I have an LED strip that I am trying to turn on with a magnetic switch when a door opens. I want the LEDs to fade on when I open the door and fade off when I close it, which is where the Arduino comes in. I am using PWM for the fading. I can get each component to work separately. The fading LEDs work with the MOSFET without the switch. I tested the switch with serial output on the Arduino and it works fading a single LED without the MOSFET.

I am using:

  • Arduino Uno R3
  • Magnetic Switch
  • N-Channel MOSFET IRLB3034
  • 5 Meter White LED Strip
  • 12VDC 30W Power Supply
  • 10k Ohm Resistors

My setup looks like this: breadboard diagram

Schematic: schematic

Code (if it helps):

const int buttonPin = 2;     // the number of the switch pin
const int ledPin =  9;      // the number of the LED pin

// variables will change:
int buttonState = 0;         // variable for reading the switch status
int brightness = 0;
int fadeAmount = 5;

void setup() {
  // initialize the LED pin as an output:
  pinMode(ledPin, OUTPUT);      
  // initialize the pushbutton pin as an input:
  pinMode(buttonPin, INPUT);     

void loop(){
  // read the state of the switch value:
  buttonState = digitalRead(buttonPin);

  // check if the switch is ON.
  // if it is, the buttonState is LOW:
  if (buttonState == LOW) {     
    // fade LED on:    
    analogWrite(ledPin, brightness);  
    if (brightness < 255) {
      brightness = brightness + fadeAmount;
  else {
    // fade LED off:
    analogWrite(ledPin, brightness); 
    if (brightness > 0) {
      brightness = brightness - fadeAmount;

I have a feeling the problem is with the common ground on the MOSFET and the switch. Any solutions/suggestions are appreciated.

  • are you able to turn on the FET via Pin D9 continuously on? With out PWM.. When D9 is high can you pls measure the voltage across drain and source of the NMOSFET? Check the voltage at D2 when the switch is closed and opened. Measure voltage at D9 when the Output of D9 pin is high. can you share the details of 5 meter LED strip? How are you powering on the Arduino? I have a feeling that issue is with the 5 meter strip LED...
    – Umar
    Jul 16 '15 at 3:30
  • I would expect R2, near the MOSFET, in the order of 100 ohm. You'll drive it hot otherwise. Also change the minimum and maximum tests from 255 resp. 0 to 250 and 5.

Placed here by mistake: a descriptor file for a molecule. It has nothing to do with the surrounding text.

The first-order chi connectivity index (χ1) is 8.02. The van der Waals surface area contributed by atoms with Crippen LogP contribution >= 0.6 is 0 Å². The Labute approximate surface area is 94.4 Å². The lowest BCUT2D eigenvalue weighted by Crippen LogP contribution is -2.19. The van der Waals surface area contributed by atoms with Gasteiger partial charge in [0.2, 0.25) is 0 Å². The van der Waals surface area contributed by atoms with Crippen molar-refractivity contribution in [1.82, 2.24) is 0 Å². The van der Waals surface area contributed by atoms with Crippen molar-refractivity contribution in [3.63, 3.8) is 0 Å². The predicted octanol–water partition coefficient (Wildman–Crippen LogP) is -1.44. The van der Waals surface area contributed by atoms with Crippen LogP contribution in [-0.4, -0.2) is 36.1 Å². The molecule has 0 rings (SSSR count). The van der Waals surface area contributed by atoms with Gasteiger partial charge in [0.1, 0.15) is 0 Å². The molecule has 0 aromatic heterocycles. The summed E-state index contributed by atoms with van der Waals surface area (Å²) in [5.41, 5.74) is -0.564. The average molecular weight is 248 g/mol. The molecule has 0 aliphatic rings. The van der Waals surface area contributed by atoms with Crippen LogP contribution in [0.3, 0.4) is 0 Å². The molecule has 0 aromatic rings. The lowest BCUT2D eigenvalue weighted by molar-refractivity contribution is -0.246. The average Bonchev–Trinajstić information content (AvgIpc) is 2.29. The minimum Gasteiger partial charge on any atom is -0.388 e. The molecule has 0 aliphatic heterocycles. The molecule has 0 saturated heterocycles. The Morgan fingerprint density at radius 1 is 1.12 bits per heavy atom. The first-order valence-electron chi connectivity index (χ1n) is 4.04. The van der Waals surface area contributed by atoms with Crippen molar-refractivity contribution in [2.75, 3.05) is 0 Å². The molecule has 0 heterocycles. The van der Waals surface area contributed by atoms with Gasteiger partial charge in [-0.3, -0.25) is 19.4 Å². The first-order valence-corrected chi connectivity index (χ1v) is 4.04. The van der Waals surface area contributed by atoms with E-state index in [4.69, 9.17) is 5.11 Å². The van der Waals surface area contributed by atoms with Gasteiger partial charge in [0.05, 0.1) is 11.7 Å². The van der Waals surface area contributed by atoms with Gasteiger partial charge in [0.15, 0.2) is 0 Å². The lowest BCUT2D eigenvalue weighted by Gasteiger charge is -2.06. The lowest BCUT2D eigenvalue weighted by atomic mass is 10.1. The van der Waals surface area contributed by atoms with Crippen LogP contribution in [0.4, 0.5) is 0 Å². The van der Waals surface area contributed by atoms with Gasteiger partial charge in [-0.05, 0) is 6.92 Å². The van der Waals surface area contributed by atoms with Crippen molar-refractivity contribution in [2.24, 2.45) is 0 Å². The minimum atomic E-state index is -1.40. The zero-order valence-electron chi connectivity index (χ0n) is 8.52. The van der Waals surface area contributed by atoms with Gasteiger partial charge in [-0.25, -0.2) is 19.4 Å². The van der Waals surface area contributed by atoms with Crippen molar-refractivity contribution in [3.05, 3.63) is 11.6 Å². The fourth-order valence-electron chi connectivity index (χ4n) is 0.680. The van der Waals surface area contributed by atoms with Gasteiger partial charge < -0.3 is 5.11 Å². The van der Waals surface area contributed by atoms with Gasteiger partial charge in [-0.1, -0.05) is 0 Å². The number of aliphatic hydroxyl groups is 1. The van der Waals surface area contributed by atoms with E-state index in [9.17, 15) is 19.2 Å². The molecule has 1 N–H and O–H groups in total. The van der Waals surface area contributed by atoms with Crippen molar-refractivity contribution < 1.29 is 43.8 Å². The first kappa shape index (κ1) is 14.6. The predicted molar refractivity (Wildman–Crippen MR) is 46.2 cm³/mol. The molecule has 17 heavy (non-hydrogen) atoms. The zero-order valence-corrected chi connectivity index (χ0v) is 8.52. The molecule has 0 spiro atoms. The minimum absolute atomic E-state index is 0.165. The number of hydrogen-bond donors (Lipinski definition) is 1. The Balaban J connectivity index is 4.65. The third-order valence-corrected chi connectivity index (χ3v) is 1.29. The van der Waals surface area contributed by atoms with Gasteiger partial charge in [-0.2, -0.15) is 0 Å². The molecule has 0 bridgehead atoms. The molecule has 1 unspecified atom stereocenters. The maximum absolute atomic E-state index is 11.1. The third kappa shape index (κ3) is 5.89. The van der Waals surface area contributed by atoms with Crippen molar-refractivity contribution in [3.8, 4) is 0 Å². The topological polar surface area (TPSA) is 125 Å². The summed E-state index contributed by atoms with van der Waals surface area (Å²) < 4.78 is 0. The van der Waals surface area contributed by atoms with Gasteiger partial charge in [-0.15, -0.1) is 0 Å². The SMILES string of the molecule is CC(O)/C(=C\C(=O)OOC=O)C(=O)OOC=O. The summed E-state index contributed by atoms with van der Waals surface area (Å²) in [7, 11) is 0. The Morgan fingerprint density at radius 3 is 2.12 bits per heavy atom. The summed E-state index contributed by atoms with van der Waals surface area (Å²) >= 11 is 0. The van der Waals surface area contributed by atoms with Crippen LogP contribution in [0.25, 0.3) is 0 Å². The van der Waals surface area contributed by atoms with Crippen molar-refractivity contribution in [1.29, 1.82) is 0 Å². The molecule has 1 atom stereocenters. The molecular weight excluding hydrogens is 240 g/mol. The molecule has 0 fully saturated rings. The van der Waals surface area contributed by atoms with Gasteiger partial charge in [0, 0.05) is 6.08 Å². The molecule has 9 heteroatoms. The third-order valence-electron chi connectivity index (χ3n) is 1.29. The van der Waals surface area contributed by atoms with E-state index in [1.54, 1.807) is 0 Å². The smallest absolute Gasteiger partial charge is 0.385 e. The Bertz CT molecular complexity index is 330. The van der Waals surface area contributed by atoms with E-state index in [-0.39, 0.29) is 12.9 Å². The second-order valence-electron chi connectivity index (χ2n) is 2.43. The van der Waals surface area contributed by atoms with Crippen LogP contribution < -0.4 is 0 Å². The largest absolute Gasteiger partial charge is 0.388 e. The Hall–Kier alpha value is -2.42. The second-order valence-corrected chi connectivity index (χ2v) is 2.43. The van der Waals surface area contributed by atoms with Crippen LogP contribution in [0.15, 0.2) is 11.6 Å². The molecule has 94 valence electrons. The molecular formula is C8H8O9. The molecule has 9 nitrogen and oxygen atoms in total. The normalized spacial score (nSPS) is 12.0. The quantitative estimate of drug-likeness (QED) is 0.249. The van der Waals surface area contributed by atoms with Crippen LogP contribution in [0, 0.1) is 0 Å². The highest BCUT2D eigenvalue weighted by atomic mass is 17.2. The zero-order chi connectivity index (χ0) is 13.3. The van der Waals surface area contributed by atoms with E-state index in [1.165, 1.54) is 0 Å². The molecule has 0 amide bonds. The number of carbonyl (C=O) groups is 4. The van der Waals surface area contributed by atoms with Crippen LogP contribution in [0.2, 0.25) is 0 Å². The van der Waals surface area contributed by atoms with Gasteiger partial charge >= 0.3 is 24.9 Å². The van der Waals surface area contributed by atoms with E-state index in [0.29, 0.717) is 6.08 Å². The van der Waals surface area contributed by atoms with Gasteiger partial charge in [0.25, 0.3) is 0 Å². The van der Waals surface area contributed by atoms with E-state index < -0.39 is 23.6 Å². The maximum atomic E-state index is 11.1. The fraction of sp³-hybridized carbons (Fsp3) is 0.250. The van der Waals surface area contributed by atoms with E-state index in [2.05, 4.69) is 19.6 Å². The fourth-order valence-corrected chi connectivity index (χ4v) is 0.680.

– jippie
    Jul 16 '15 at 5:15
  • You do not say what problem you are having. What does it DO? | LED strip will power up over a voltage range near 12V. ie is probably off at about 9V and on at 12V. So IF voltage on strip is analog due to any filtering it will power on over end part of PWM range. If circuit IS as shown LED strip should modulate on and off at PWM frequency. This SHOULD work. Circuit as shown looks OK and code seems OK so you may6 not be doing what you think you are. Check everything. | And, what does it n fact do? Jul 16 '15 at 7:45
  • @As Jippie says- MOSFET gate resistor can be small 100 Ohms or even 10 Ohms OK. 10k as shown is probably not cause of problems but is too large. Jul 16 '15 at 12:37
  • THat's an AWESOME FET. Data sheet here Jul 16 '15 at 12:41

I think you should keep the R2 resistor, but make it 1k and put before it a pull-down resistor of 10k so that any charges stored in the NMOS Cgate capacitance are discharged, whenever there is High-Z at the port D9. Also never forget the resistor limiting the diode forward current, which is typically 20 mA, but you should check that every time in datasheet. In case of LED strip there are usually internal resistors, but if you are using higher voltage still you need to restrict the current. Could you tell us more about why you are using PWM not a simple output port with an integrator for example and what you exactly observe and measure when you turn-on-off (fade-on-off) the LED?


simulate this circuit – Schematic created using CircuitLab

How to make the diagram a bit smaller?

  • 1
    He's driving a 12V rated strip with internal resistors - no external LED r needed. He's using PWM because he wants a digital solution and not an analog one. Jul 16 '15 at 7:39
  • @lalamer To scale the diagrams on ESE you need to make them wider, I do this by placing a dot/segment/text to the left and/or right so it shrinks the whole diagram, works well.
    – KalleMP
    Jul 16 '15 at 8:40
  • @RussellMcMahon yes you are right, this is a led strip and there is a internal resistor. I have updated my answer. Thank you for committing.
    – lalamer
    Jul 16 '15 at 10:46

There is no need for the 10KOhm. MOSFETs are voltage controlled devices unlike transistors which need controlled current. I think your problem might be in debouncing of switch. You are probably getting some false positives which might be making your software go awry. I recommend having a small debouncing routine. For eg - only if you find 3 successive positives will the switch press be termed a true positive or so.

  • When switch is seen as active it does one action and then delays 30 mS before retesting so he effectively has a 30 mS debounce. Jul 16 '15 at 7:40
  • It is a good practice to have a resistor in series with gate to limit the inrush current. Remember the gate of MOSFET acts like a capacitor and needs to be charged/discharged.
    – Golaž
    Jul 16 '15 at 10:19
  • To achieve this u should connect the gate of the MOSFET to the gnd(in case of NMOS).This will discharge the MOSFET gate capacitance quickly. Also, you should never leave a gate floating as it is susceptible to noise and can switch on causing a lot of damage. Always pull down the NMOS gate.
    – Vinod Karuvat
    Jul 16 '15 at 10:23

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